– Control over persons for purpose of unlawful sexual intercourse or prostitution (section 130 of Crimes Ordinance, Cap. 200)

– Causing prostitution (section 131 of Crimes Ordinance, Cap. 200)

– Living on earnings of prostitution of others (section 137 of Crimes Ordinance, Cap. 200)

– Abduction of child or juvenile (section 26 of Protection of Children and Juveniles Ordinance, Cap. 213)

– Offences relating to child pornography (section 3 of Prevention of Child Pornography Ordinance, Cap. 579)

– Failure to grant any rest days to employees (section 63 of Employment Ordinance, Cap.57)

– Non-payment/under-payment of wages or delay in payment of wages (section 63C of Employment Ordinance, Cap. 57)

– Prohibition of commercial dealings in human organs (section 4 of Human Organ Transplant Ordinance, Cap. 465)

The “multiple-legislation” approach currently adopted is effective in combating TIP. It also provides law enforcement agencies (LEAs) and prosecutors with more flexibility in investigating and prosecuting TIP cases.

To enhance prosecutors’ awareness of TIP and forced labour, the Prosecution Code published in 2013 by the Department of Justice (DoJ) introduced a new paragraph on “Human Exploitation Cases”, with the aim of providing guidance to prosecutors as to what may amount to TIP and exploitation as well as the proper approach to be adopted in such cases.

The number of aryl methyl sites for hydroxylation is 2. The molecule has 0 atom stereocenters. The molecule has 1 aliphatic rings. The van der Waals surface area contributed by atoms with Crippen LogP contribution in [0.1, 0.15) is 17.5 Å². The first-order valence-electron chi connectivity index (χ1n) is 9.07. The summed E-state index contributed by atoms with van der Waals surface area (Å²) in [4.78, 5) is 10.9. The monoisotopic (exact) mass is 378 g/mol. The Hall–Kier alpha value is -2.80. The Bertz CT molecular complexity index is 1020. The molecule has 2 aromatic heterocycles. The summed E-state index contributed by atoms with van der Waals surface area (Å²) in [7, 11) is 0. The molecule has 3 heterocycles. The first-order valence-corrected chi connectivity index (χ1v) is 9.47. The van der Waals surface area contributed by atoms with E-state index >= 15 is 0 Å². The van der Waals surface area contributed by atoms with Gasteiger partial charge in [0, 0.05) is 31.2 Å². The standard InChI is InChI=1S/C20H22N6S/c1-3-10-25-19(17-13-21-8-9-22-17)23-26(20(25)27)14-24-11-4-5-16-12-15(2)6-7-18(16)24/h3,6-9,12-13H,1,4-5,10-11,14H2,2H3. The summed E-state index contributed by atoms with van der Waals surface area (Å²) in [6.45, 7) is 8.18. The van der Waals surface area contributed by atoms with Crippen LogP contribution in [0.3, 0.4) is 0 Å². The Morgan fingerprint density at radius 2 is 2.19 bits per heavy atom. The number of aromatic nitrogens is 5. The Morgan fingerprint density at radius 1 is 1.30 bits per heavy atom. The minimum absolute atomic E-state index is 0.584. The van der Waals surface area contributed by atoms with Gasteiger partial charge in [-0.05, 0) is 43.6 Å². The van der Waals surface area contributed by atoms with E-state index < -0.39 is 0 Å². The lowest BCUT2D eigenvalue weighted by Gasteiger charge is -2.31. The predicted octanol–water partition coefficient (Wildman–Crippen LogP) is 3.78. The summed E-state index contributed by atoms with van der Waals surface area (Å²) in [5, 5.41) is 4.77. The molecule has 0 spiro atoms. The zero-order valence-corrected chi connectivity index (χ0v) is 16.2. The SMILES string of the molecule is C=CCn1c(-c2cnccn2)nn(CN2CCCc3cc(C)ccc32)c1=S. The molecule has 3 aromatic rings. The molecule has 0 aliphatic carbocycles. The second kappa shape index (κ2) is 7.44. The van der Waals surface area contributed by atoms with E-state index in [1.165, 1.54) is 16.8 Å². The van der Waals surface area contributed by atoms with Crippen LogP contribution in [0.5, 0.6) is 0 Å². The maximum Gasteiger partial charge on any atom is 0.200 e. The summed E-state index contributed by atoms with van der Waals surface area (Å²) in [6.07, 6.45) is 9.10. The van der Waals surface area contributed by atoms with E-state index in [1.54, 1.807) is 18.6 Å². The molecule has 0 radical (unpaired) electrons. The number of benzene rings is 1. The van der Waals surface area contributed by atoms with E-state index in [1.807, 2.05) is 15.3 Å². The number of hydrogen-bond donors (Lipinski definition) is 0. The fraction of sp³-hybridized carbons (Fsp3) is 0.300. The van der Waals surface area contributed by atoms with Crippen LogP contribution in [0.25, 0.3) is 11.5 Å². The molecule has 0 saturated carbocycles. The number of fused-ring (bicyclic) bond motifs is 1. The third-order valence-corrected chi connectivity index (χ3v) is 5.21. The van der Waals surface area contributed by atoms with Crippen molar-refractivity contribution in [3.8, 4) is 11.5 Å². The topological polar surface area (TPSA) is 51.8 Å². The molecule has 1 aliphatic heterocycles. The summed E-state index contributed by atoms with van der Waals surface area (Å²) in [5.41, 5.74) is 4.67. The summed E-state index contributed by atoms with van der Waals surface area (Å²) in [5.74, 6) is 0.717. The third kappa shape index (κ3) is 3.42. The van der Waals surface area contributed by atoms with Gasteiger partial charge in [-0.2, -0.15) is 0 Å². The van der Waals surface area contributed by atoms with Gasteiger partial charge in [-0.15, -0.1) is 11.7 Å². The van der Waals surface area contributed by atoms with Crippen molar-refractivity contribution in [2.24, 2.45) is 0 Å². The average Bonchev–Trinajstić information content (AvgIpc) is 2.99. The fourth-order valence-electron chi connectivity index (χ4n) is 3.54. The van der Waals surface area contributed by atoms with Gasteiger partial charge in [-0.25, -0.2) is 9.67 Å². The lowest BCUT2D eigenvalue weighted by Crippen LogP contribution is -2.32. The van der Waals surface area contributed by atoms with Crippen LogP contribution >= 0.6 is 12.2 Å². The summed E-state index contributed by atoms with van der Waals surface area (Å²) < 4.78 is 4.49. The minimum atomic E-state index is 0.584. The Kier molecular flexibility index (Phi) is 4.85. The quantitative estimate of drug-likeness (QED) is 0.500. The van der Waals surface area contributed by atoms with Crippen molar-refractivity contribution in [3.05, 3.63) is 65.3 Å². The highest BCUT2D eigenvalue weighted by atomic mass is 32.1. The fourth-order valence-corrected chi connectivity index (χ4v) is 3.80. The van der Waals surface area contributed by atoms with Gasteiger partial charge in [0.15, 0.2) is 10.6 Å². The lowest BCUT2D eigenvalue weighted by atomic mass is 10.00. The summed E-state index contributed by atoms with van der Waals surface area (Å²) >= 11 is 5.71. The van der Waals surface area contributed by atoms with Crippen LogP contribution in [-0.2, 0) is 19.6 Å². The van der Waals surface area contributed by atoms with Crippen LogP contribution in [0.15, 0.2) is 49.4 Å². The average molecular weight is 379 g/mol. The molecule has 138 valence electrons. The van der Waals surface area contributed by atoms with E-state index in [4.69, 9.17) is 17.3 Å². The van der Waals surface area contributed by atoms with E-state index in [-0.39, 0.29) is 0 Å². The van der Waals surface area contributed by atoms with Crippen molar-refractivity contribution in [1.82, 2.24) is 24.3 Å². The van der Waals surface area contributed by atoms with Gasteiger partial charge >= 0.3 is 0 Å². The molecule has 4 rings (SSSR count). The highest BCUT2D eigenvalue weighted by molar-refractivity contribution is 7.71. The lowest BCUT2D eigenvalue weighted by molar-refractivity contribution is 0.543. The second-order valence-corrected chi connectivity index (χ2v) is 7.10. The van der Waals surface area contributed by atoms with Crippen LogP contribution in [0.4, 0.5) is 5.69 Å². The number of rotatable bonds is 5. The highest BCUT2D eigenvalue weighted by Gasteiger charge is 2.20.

The Hong Kong Police Force (Police), Immigration Department (ImmD) and Customs and Excise Department (C&ED) have put in place enhanced mechanisms for TIP victim screening and identification. Under the mechanism, Police, ImmD or C&ED officers, as a standard procedure, conduct initial screening on vulnerable persons, including sex workers, illegal immigrants and foreign domestic helpers (FDHs), etc, who are arrested or who put themselves forward to the authorities with a view to ascertaining whether they are TIP victims. When any TIP indicator is revealed in the initial screening, the officers will conduct a full debriefing and identification by using a standardised checklist to ascertain the presence of TIP elements as stated in the Palermo Protocol, such as threat and coercion in the recruitment phase and nature of exploitation. During 2015 and 2016, LEAs respectively identified 16 and 20 TIP victims or FDHs subject to abuse or exploitation. The concerned departments do not maintain other statistical breakdown as mentioned in the question.